MADELEINE BRAND, host:
This is DAY TO DAY.
A severe storm has knocked out power in Washington State for almost a week now. When are the lights coming back on? An after-storm report just ahead. I'm Madeleine Brand.
ALEX CHADWICK, host: I'm Alex Chadwick.
First, a conversation with famed mountain climber Ed Veisturs on the other northwest storm story, Oregon's Mount Hood where one climber is known dead and two others remain missing.
Ed Viesturs is from this region. He learned to climb in the Cascades and guided there for many years as he gained the skills that would make him the first American to climb all 14 of the world's tallest mountains - climbed them without oxygen. We last spoke with Ed Viesturs a year and a half ago during his ascent of Annapurna.
Ed, welcome back to DAY TO DAY.
Mr. ED VIESTURS (High-Altitude Mountaineer): Thank you.
CHADWICK: What is it like climbing in the Cascade Mountains?
Mr. VIESTURS: Well, they're very challenging. That's partially the reason that I moved there 30 years ago. So many great American Himalayan climbers have come from the Cascades, and, you know, Mount Rainier at 14,000 feet is relatively high. Mount Hood is not quite as high, but the conditions there are extremely challenging. We've got glaciers. We've got weather conditions that we need to consider. I've always felt it's an extremely good training ground if you want to go eventually to the Himalaya.
CHADWICK: In your book “No Shortcuts to the Top,” you tell stories of your guiding days back climbing in the Cascades, of finding other climbers in these mountains, climbers who do not seem to think of them as very dangerous.
Mr. VIESTURS: Yeah. You know, I've always felt that whatever mountain you're on, wherever it is, you have to be very respectful of what it can do. And I've come across people on Mount Rainier, where, you know, the last word that one gentleman told me was it's only Mount Rainier after I cautioned him, and 10 minutes later he died. You know, you really have to tread lightly when you go there, and especially this time of year - November, December. The weather is extremely fickle.
There's storms that come in off the Pacific. And you have to know what you're doing, especially in the wintertime.
CHADWICK: Do you climb in these mountains at this time of year?
Mr. VIESTURS: I climb in the winter. But I don't like to go this time of year - November and December. The weather is still so unsettled, and if you do decide to go you really have to, you know, check the weather forecast and make sure you've got that window of weather that you're going to need. And then every step of the way, evaluate the conditions because the weather can change very quickly. And once it does, these storms that we have last for a long time. They're very severe. They carry a lot of moisture.
There's a lot of wind, and unless you can hunker down somewhere or retreat quickly, you can get into big trouble very quickly.
CHADWICK: You, Ed Viesturs - the greatest American mountain climber of the moment, and someone from this region - you don't climb these mountains during these months. Is there any possibility that the people who oversee these areas might shut these down? I mean, if you wouldn't go onto these mountains at this time of the year, maybe no one should.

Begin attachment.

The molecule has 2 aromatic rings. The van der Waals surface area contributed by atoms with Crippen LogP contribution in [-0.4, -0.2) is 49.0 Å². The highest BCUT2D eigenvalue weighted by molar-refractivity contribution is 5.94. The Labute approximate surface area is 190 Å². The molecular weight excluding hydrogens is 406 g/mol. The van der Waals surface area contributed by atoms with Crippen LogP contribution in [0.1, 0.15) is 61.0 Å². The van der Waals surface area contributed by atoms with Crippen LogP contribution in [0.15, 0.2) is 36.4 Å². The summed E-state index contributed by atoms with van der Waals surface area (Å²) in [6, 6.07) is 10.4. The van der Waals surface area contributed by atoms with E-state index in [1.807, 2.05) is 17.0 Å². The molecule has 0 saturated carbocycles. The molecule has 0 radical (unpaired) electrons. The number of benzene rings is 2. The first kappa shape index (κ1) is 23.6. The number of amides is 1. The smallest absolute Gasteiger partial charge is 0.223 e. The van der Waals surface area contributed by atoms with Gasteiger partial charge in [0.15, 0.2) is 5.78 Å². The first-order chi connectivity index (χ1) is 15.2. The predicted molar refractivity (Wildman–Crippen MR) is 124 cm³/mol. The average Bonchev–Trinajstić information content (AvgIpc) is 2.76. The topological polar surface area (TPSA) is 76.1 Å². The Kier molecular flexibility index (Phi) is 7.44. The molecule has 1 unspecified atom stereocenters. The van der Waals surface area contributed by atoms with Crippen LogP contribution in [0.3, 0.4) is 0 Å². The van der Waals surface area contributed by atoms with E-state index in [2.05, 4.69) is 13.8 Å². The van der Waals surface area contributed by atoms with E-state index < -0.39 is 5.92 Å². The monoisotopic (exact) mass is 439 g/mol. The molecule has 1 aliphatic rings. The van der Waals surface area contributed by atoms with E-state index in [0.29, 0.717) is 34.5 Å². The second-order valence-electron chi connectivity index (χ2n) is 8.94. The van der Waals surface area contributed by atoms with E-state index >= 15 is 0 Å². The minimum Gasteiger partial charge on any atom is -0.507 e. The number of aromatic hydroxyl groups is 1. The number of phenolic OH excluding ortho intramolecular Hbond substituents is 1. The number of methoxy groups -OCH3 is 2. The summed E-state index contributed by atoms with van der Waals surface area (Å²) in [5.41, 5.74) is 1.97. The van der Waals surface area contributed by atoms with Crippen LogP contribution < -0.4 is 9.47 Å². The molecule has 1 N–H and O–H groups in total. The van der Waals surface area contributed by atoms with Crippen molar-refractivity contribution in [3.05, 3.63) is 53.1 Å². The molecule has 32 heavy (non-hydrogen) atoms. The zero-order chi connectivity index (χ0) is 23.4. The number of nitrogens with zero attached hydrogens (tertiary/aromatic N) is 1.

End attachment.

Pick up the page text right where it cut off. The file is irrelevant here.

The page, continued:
Mr. VIESTURS: Well, it's my choice. You can find good conditions this time of year. But for me, you know, I've tried this time of year, and the conditions are so variable, and with a lot of new snowfall this time of year, the avalanche conditions are always pretty high. And I've just decided that, you know, as risky as it is going in these mountains, this is probably the least favorable time for me personally to want to go.
And then the people that are, you know, overseeing these mountains or controlling the access, you know, a lot of these places are national parks and they're open to the public. And we can't really restrict the public from doing what they want to do. If you want to go climbing these mountains this time of year, you know, I kind of feel, well, you should be able to have that access.
CHADWICK: Do you ever think, Ed, that with your adventures, the articles that are written about you, this book that you've written about how you get to the top and you get back down - very importantly, you note - that you inspire people to these acts?
Mr. VIESTURS: I wouldn't say that I inspire them to do things at my level. But I know - and I've gotten a lot of emails and phone calls from people - that I inspire them in general, you know, not particularly to go climbing, but to challenge themselves in life, to overcome obstacles, you know, whatever they may be. And, you know, I was inspired as a kid when I read the book “Annapurna,” the tale of the first ascent of Mount Annapurna in 1950. That inspired me, and because of that I did what I did as a climber.
And, you know, if I inspire people to go climbing, it's kind of a nice thing to do as well. But I think part of my message throughout my book is to do it carefully, to do it thoughtfully, to plan and to prepare, and also to respect the mountains.
CHADWICK: American mountain climber Ed Viesturs, whose climbed throughout the Cascade region. His book, the story of climbing the world's 14 highest peaks, is “No Shortcuts to the Top.” Ed Viesturs, thank you for speaking with us again on DAY TO DAY.
Mr. VIESTURS: You're welcome.
NPR transcripts are created on a rush deadline by a contractor for NPR, and accuracy and availability may vary. This text may not be in its final form and may be updated or revised in the future. Please be aware that the authoritative record of NPR’s programming is the audio.